Saturday, August 25, 2007

Stay away from Animal Planet!

You may not even have to read this blog; the title really says it all. Yes, as you've doubtlessly surmised, this entry is about Motherhood. Would you like me to elaborate? You don't have to twist MY arm (you don't even have to grab it firmly.....not even an idle arm-mangling threat will be necessary)! I'm always up for elaboration. Where to begin? How about with the Naked Mole Rat (always a popular starting point).

Our favorite show to watch as a family is called Fooled by Nature (Animal Planet, 7:30 on weeknights where we live). One of the episodes contained a segment on the Naked Mole Rat and the bizarre phenomenon of its single queen fertility dynamic. Apparently, all mole rats are born physiologically fertile; females ovulate, males.....spermulate. It seems like a friendly and pleasurable colony structure. Enter the Mother. In each mole rat colony (and they do live in underground colonies, like ants or bees), one female asserts her dominance over all of the other little mole rats through physical abuse and emotional manipulation (seriously), making all of the other little mole rats, certainly all of the little female ones, too stressed out to procreate. Indeed, her oppressive behavior halts their reproductive capacities entirely; females cease to ovulate....etc.. Here's a little blurb I've cut and pasted from an informational site online devoted to the fertility of mole rats:

The naked mole-rat lives in colonies of between 100-300 animals, but only the 'queen' reproduces, suppressing fertility in both the females and the males around her by bullying them. Dr Faulkes said: "The queen exerts her dominance over the colony by, literally, pushing the other members of the colony around. She "shoves" them to show who's boss. We believe that the stress induced in the lower-ranking animals by this behaviour affects their fertility. There appears to be a total block to puberty in almost all the non-breeding mole-rats so that their hormones are kept down and their reproductive tracts are under-developed. "Currently, we think that the behavioural interactions between the queen and the non-breeders are translated into the suppression of certain fertility hormones (luteinizing and follicle stimulating hormones). In the non-breeding females this has the effect of suppressing the ovulatory cycle, while in the non-breeding males it causes lower testosterone concentrations, and lower numbers of sperm. In most non-breeding males, sperm that are present are non-motile. "The queen also seems to exert control over the breeding males, so that concentrations of their testosterone are suppressed except when she is ready to mate." However, this stress-related block to fertility is reversible. When the queen dies, the other non-breeding, highest ranking females battle it out for dominance, with the winner rapidly becoming reproductively active.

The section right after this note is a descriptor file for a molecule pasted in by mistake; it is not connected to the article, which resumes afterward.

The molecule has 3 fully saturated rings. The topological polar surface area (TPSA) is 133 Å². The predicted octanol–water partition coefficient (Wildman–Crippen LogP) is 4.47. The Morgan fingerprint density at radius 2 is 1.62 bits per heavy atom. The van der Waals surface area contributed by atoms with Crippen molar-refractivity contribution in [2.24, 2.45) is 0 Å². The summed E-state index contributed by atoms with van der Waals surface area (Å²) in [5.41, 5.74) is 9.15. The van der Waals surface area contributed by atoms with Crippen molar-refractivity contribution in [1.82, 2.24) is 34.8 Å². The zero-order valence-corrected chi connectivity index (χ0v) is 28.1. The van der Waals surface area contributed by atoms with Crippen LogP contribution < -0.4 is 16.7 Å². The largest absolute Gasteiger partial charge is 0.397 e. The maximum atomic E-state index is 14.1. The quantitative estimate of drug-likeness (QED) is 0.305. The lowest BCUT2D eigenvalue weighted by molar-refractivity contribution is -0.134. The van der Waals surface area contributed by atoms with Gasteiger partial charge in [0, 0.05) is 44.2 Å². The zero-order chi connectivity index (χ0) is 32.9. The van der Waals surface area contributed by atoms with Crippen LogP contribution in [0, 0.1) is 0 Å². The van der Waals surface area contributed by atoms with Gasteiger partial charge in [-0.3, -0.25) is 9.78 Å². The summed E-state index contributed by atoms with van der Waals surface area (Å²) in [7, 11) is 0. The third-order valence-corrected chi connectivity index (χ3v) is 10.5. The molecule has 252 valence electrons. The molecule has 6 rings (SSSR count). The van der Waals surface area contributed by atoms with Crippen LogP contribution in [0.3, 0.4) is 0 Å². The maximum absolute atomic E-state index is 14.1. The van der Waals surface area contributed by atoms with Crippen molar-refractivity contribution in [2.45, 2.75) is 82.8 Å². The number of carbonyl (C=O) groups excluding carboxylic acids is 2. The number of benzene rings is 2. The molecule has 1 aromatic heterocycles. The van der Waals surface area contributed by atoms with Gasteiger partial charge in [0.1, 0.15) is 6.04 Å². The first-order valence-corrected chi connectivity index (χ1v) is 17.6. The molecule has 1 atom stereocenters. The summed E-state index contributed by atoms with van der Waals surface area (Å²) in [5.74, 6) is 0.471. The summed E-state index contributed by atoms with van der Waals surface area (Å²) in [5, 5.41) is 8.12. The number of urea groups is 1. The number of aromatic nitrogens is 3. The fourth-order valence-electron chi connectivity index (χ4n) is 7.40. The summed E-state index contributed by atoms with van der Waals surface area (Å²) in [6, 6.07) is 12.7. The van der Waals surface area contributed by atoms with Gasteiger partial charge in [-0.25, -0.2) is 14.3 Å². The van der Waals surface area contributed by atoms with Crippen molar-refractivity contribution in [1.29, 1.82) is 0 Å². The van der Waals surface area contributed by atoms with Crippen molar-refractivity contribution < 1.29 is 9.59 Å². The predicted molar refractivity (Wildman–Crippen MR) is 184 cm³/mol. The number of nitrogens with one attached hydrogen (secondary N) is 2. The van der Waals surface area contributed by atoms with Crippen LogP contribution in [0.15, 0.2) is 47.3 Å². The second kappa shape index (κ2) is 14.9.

As you can well imagine, this segment catapulted me into the gnarly brier patch of mother-guilt. Could my maternal intensity really cripple my children? Are they, in a sick irony of post-Freudi*n human drama, actually stifled by my diligence and fanatical concern? My head begins to swim as the thorns begin to snag on bits of recollection and realization: there are the violin practices, and how about when I tried to "teach" Olivia to write the letter g (or was it the number 8.....oh my was both!), and Josiah, sweet little Josiah with his inverted pronouns yesterday! But animal planet wasn't through with me yet.

Next came this bit on the Ladybird Spider, who apparently lays a mess of eggs and then nourishes them with hundreds of nutrient-rich blobs secreted throughout her masterpiece web, which she NEVER leaves, in spite of its absolute seclusion from light and interaction with all other spider-amiable species. Finally, since her creepy, translucent brood is still just one meal shy of the strength they will require to make it in the outside world (a world, you recall, that she hasn't seen since she entered the breeding phase of her brief life-cycle), she nestles all zillion of them together beneath her spider body, wraps them in a final, fatal embrace, and they proceed to eat her until she dies. They feed off of her blood and sinews (I'm not actually sure if spiders have sinews, but if they did...). They brutally (and it WAS brutal; I saw it!) consume their still living mother. Here's a little bit that I found online about it: